Thomas Jefferson

Thursday, February 4, 2010

A Great LIttle Video

One of my friends just sent me this video on Facebook. It is a really simple little history of the relationship between science and religion. If you have five minutes to spare, a nice little refresher.

Tuesday, February 2, 2010

Richard Dawkins takes on Pat Robertson in the New York Times

Here is an interesting article that I found online. It is Richard Dawkins "spin" on how Pat Robertson made his beliefs known about Haiti. What is even more interesting, to me, is the comments made by people beneath this article. Fascinating stuff, it is called "Hear the Rumble of Christian Hypocrisy". Here it is;

Monday, February 1, 2010

Reason #2- The Explanations of the World in the Bible Were Given to Us By Slave Holding Goat Herders

I borrowed this passage, and I think that it explains it the best;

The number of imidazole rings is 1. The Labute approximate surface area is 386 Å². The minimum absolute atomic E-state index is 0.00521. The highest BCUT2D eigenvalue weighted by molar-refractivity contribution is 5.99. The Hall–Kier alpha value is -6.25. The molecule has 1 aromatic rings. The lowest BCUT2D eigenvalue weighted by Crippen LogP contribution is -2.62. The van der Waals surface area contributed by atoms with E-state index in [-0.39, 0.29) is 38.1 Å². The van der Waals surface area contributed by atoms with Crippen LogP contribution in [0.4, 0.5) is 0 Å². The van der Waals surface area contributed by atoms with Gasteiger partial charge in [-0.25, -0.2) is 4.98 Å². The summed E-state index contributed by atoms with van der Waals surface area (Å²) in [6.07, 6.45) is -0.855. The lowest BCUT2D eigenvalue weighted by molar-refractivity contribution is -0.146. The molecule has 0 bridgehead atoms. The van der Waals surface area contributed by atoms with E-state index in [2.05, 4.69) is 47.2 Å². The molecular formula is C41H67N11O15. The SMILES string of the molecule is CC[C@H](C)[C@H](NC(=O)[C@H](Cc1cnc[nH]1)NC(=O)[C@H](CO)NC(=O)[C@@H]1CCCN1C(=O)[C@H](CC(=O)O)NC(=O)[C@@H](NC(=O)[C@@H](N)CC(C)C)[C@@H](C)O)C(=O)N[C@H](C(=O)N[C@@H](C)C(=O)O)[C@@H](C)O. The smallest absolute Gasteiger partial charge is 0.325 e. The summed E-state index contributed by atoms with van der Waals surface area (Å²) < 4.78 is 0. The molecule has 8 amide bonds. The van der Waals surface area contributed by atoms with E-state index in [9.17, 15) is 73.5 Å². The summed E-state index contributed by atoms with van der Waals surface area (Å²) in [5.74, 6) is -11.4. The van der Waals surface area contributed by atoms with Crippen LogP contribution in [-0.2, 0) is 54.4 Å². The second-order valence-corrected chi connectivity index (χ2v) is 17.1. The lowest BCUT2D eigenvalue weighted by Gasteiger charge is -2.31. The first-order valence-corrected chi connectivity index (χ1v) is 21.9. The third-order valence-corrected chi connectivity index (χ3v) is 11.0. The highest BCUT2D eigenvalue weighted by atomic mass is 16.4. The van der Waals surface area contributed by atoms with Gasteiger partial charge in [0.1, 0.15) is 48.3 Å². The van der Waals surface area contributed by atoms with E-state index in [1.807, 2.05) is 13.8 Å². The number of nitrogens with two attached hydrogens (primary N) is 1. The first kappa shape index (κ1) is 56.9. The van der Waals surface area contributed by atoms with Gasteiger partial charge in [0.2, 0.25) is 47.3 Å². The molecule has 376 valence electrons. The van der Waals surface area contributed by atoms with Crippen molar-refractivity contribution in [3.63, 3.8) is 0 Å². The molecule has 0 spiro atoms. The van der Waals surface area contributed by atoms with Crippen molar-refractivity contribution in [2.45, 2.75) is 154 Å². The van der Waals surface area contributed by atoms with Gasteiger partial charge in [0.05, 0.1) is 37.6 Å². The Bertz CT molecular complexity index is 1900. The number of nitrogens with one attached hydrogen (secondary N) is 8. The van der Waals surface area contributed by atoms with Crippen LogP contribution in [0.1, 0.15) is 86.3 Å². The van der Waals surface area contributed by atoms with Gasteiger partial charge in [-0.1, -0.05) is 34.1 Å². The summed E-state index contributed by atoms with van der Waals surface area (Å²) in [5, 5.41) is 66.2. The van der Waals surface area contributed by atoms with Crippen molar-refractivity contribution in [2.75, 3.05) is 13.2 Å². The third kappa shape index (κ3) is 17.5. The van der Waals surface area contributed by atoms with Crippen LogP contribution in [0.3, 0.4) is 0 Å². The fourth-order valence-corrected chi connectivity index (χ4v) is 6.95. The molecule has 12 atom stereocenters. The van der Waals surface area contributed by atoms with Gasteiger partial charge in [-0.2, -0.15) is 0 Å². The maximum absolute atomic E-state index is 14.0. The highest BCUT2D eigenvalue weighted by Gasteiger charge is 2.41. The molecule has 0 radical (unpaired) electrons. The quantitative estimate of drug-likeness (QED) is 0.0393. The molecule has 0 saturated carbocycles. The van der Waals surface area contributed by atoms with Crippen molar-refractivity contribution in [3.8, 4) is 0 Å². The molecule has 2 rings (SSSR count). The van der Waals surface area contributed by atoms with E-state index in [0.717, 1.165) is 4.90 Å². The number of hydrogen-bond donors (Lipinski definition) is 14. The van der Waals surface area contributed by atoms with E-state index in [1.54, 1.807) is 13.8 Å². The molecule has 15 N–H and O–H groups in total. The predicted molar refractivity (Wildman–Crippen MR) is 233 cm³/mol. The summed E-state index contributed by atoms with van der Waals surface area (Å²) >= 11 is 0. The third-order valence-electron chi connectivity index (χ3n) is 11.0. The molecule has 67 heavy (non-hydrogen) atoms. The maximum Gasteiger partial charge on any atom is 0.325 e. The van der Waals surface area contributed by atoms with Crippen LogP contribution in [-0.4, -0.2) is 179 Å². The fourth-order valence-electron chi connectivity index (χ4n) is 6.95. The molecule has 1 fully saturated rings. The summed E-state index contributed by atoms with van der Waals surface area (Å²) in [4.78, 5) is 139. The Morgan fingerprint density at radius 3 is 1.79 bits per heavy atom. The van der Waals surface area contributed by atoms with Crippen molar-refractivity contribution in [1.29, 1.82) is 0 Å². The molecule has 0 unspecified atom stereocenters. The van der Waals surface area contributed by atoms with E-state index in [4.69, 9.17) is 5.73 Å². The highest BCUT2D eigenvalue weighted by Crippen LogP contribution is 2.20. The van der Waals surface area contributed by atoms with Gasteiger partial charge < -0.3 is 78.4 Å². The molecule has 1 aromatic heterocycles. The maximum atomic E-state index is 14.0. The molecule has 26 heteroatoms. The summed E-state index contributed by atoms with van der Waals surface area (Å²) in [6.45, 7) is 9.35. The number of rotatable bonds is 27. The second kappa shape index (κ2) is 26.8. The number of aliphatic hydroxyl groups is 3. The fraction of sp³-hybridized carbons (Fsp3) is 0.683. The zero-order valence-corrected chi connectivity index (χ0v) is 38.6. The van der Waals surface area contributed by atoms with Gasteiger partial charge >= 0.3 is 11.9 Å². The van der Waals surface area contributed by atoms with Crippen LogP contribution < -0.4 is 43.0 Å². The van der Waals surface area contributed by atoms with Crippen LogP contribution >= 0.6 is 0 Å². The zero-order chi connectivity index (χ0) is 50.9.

For over a millennium Christianity arrested the development of science and scientific thinking. In Christendom, from the time of Augustine until the Renaissance, systematic investigation of the natural world was restricted to theological investigation—the interpretation of biblical passages, the gleaning of clues from the lives of the saints, etc.; there was no direct observation and interpretation of natural processes, because that was considered a useless pursuit, as all knowledge resided in scripture. The results of this are well known: scientific knowledge advanced hardly an inch in the over 1000 years from the rise of orthodox Christianity in the fourth century to the 1500s, and the populace was mired in the deepest squalor and ignorance, living in dire fear of the supernatural—believing in paranormal explanations for the most ordinary natural events. This ignorance had tragic results: it made the populace more than ready to accept witchcraft as an explanation for everything from illness to thunderstorms, and hundreds of thousands of women paid for that ignorance with their lives. One of the commonest charges against witches was that they had raised hailstorms or other weather disturbances to cause misfortune to their neighbors. In an era when supernatural explanations were readily accepted, such charges held weight—and countless innocent people died horrible deaths as a result. Another result was that the fearful populace remained very dependent upon Christianity and its clerical wise men for protection against the supernatural evils which they believed surrounded and constantly menaced them. For men and women of the Middle Ages, the walls veritably crawled with demons and witches; and their only protection from those evils was the church.